The north-east London suburb of Walthamstow is the kind of place that people pass through on the way to somewhere else, driving along traffic- clogged roads lined with nondescript shops.
This doesn’t do Walthamstow any justice, because tucked away to the east of Hoe Street is one of London’s most charming villages. Here there is a fine church, almshouses, cottages, a 15th century timber frame house, an 18th century workhouse, now a museum, and on Orford Road there are cafés, pubs, restaurants and interesting independent shops. It is a tranquil and peaceful oasis.
Walthamstow — the name is reputed to mean welcome place — has an arty side, too. The E17 Art Trail has just completed its sixth year. This community-run event celebrates Walthamstow’s Arts and Crafts with more than 200 events at 120 venues over 10 days at the beginning of September each year.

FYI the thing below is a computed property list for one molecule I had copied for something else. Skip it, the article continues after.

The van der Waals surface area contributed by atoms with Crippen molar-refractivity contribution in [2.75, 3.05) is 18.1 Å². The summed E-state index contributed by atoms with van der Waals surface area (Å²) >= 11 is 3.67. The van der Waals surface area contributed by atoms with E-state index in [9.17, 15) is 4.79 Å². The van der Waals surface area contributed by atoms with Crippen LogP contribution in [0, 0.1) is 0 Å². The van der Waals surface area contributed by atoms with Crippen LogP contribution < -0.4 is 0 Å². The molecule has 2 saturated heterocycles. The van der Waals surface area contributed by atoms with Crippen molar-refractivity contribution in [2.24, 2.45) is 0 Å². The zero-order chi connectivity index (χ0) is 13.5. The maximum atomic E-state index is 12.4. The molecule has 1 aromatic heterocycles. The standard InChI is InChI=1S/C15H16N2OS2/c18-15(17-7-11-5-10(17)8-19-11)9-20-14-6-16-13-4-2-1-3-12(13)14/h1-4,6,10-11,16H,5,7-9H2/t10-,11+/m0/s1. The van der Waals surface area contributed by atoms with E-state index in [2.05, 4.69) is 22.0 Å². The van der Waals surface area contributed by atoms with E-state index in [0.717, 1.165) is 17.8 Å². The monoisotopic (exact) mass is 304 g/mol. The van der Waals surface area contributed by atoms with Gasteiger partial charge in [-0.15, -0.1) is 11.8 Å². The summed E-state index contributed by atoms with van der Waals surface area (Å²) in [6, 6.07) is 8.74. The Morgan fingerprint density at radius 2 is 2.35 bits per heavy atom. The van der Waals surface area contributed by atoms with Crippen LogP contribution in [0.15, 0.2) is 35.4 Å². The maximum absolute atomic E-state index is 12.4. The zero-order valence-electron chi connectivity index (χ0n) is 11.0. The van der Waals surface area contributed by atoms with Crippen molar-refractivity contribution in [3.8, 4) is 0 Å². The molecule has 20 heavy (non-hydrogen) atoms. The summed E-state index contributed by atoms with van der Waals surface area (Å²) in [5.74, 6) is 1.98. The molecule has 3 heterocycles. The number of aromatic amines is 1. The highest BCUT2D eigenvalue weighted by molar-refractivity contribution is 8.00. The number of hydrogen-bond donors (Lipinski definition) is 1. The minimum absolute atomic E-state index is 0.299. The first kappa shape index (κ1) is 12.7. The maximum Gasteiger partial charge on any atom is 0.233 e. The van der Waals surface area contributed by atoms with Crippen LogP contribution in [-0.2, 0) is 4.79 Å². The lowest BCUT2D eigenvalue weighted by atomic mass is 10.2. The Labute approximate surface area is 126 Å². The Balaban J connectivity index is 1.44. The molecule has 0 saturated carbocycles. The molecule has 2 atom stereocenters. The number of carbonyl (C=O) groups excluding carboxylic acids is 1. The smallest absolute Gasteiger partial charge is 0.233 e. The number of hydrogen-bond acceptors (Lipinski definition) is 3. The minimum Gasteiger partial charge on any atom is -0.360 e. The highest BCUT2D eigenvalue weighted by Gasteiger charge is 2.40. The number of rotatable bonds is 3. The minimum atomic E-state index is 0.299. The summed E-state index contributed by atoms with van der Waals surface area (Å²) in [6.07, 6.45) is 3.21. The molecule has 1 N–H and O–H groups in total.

Walthamstow is also a mecca for bargain-hunters throughout north-east London thanks to its famed street market, which runs for nearly a mile between Blackhorse Road and Hoe Street. A recent addition is a farmers’ market on Sundays in the town square.
All these features, plus affordable house prices, some good schools and a fast journey into central London on the Victoria line, or to the City by train, are all luring people to the area.
Properties: With the exception of the village, most of Walthamstow is Victorian, with late-Thirties houses in Higham Park. The best places to look are in Walthamstow’s conservation areas. Houses in Walthamstow village and the nearby Orford Road conservation areas command a premium of around 15 per cent over the rest of Walthamstow.
The roads to the west of Lloyd Park, north of Forest Road, are popular with first-time buyers and young families. These are the “Warner” houses built in the 1880s by the once powerful local Warner family. Mostly purpose-built flats, the houses are attractively designed and well built with bold red-brick details, gables and recessed porches. One-bedroom flats sell for about £150,000 and two-bedroom flats for around £220,000.